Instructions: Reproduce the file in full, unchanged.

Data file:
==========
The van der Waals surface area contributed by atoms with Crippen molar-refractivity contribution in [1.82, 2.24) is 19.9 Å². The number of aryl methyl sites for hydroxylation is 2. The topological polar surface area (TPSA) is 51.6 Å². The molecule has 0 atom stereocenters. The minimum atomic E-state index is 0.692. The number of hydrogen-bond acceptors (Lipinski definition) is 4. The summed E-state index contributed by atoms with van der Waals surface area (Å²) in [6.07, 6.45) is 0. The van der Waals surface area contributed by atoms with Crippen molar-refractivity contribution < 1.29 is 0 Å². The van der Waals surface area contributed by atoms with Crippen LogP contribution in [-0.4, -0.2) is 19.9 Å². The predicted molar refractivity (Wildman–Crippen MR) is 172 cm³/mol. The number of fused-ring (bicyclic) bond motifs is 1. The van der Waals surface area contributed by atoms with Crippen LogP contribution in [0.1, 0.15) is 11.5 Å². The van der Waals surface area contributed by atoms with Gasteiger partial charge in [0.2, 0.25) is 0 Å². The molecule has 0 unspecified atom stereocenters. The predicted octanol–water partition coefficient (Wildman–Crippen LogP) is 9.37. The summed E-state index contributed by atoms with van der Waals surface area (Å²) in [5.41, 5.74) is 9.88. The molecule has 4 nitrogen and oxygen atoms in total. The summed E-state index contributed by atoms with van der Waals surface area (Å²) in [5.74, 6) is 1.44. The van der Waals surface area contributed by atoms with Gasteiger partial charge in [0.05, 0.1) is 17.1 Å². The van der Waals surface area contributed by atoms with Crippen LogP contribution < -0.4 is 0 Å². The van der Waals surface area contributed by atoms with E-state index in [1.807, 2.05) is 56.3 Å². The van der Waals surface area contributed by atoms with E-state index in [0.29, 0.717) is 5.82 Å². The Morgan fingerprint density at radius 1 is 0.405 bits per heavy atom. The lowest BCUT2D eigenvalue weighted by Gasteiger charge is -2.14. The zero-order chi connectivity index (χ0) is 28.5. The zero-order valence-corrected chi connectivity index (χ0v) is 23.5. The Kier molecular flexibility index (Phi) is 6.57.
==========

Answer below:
The van der Waals surface area contributed by atoms with Crippen molar-refractivity contribution in [1.82, 2.24) is 19.9 Å². The number of aryl methyl sites for hydroxylation is 2. The topological polar surface area (TPSA) is 51.6 Å². The molecule has 0 atom stereocenters. The minimum atomic E-state index is 0.692. The number of hydrogen-bond acceptors (Lipinski definition) is 4. The summed E-state index contributed by atoms with van der Waals surface area (Å²) in [6.07, 6.45) is 0. The van der Waals surface area contributed by atoms with Crippen molar-refractivity contribution < 1.29 is 0 Å². The van der Waals surface area contributed by atoms with Crippen LogP contribution in [-0.4, -0.2) is 19.9 Å². The predicted molar refractivity (Wildman–Crippen MR) is 172 cm³/mol. The number of fused-ring (bicyclic) bond motifs is 1. The van der Waals surface area contributed by atoms with Crippen LogP contribution in [0.1, 0.15) is 11.5 Å². The van der Waals surface area contributed by atoms with Gasteiger partial charge in [0.2, 0.25) is 0 Å². The molecule has 0 unspecified atom stereocenters. The predicted octanol–water partition coefficient (Wildman–Crippen LogP) is 9.37. The summed E-state index contributed by atoms with van der Waals surface area (Å²) in [5.41, 5.74) is 9.88. The molecule has 4 nitrogen and oxygen atoms in total. The summed E-state index contributed by atoms with van der Waals surface area (Å²) in [5.74, 6) is 1.44. The van der Waals surface area contributed by atoms with Gasteiger partial charge in [0.05, 0.1) is 17.1 Å². The van der Waals surface area contributed by atoms with Crippen LogP contribution < -0.4 is 0 Å². The van der Waals surface area contributed by atoms with E-state index in [1.807, 2.05) is 56.3 Å². The van der Waals surface area contributed by atoms with E-state index in [0.29, 0.717) is 5.82 Å². The Morgan fingerprint density at radius 1 is 0.405 bits per heavy atom. The lowest BCUT2D eigenvalue weighted by Gasteiger charge is -2.14. The zero-order chi connectivity index (χ0) is 28.5. The zero-order valence-corrected chi connectivity index (χ0v) is 23.5. The Kier molecular flexibility index (Phi) is 6.57.